Some good commentary on the president’s drone war here and here.

I think the prevalence of drones is easily explicable: they’re easy. Easy to use, don’t put personnel at risk. But the cost of it is that it’s easier to make mistakes, easier to aggregate power, easier for war to become routinized. TNC puts it well, “And there is no real sense of an ‘end.’ Has there ever been a point since America’s inception when someone, somewhere, wasn’t plotting our downfall?”

He gets close to something I write about every so often. I think it’s pretty plain that Obama has prioritized healing the divisions in the country pretty highly. But internal divisions tend to be high when there’s a war on. There hasn’t been a single war in our country’s history of any length that didn’t lead to ugly divisiveness (and yes, WWII is included: just look at how nasty a campaign Tom Dewey ran against FDR in 1944 if you doubt that, implying he knew that Pearl Harbor was going to be bombed and such). OTOH, the number of times in US history in which you saw unrest and divisiveness like this in peacetime are much rarer–the Populist era, perhaps, or the lead-up to the Civil War which is the exception that proves the rule. Until we are truly at peace, there is no possibility of our political divides being altered in any way. I’m not saying that ending the wars will automatically lead to healing, but it could happen. After both World Wars, the political situation quickly morphed into new peacetime consensuses.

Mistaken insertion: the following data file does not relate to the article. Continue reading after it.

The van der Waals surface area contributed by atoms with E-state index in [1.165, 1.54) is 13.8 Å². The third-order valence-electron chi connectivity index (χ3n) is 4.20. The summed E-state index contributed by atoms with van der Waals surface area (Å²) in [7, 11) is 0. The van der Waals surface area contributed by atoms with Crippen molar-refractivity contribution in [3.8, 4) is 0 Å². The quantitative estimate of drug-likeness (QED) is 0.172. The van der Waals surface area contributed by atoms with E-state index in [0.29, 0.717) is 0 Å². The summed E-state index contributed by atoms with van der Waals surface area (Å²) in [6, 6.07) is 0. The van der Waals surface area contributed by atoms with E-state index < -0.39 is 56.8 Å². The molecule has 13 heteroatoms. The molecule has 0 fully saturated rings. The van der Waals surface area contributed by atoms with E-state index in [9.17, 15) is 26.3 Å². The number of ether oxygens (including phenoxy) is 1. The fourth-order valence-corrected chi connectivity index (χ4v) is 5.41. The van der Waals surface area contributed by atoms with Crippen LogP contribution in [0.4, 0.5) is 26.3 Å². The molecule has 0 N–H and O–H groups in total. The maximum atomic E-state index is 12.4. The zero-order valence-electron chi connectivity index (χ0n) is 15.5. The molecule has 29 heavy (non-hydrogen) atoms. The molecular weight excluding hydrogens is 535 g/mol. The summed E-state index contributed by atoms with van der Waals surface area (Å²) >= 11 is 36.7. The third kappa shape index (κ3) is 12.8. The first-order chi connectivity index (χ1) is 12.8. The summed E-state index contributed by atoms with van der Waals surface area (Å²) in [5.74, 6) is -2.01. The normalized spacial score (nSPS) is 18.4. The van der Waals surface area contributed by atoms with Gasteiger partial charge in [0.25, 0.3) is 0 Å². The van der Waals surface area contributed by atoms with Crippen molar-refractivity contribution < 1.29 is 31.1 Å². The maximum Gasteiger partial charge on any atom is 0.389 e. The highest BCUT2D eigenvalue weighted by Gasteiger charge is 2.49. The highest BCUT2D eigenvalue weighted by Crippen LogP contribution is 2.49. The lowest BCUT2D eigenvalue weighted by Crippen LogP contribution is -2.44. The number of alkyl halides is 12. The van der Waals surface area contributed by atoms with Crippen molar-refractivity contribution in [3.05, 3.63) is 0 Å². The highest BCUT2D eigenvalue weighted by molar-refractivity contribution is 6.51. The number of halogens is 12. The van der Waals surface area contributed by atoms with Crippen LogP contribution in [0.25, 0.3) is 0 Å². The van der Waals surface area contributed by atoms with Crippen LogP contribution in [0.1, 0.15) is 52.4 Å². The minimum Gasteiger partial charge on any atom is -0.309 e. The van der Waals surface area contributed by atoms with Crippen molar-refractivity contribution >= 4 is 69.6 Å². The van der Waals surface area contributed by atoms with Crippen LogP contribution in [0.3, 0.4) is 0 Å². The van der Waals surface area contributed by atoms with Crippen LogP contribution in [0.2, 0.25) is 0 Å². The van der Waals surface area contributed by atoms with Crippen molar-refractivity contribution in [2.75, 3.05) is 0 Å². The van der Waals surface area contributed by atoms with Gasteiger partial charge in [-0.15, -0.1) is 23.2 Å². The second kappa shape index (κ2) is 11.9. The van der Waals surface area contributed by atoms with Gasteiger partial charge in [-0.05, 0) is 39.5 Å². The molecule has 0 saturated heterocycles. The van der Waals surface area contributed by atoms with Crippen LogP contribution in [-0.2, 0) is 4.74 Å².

And yes, I realize that he’s ended our involvement in Iraq and seems to be serious about getting us out of Afghanistan. But Coates is right: there’s no indication he’s interested in refocusing the war on terror. To the extent he wants unity to be his legacy, he’s sabotaging himself deeply with his increasingly cavalier use of drones. I might be willing to buy the idea that the political consensus of the moment makes a retreat from the war on terror concept difficult, but escalating it in this way makes it much more difficult to move on. Or easier–perhaps the whole thing will reach absurd proportions. Arguably it already has.

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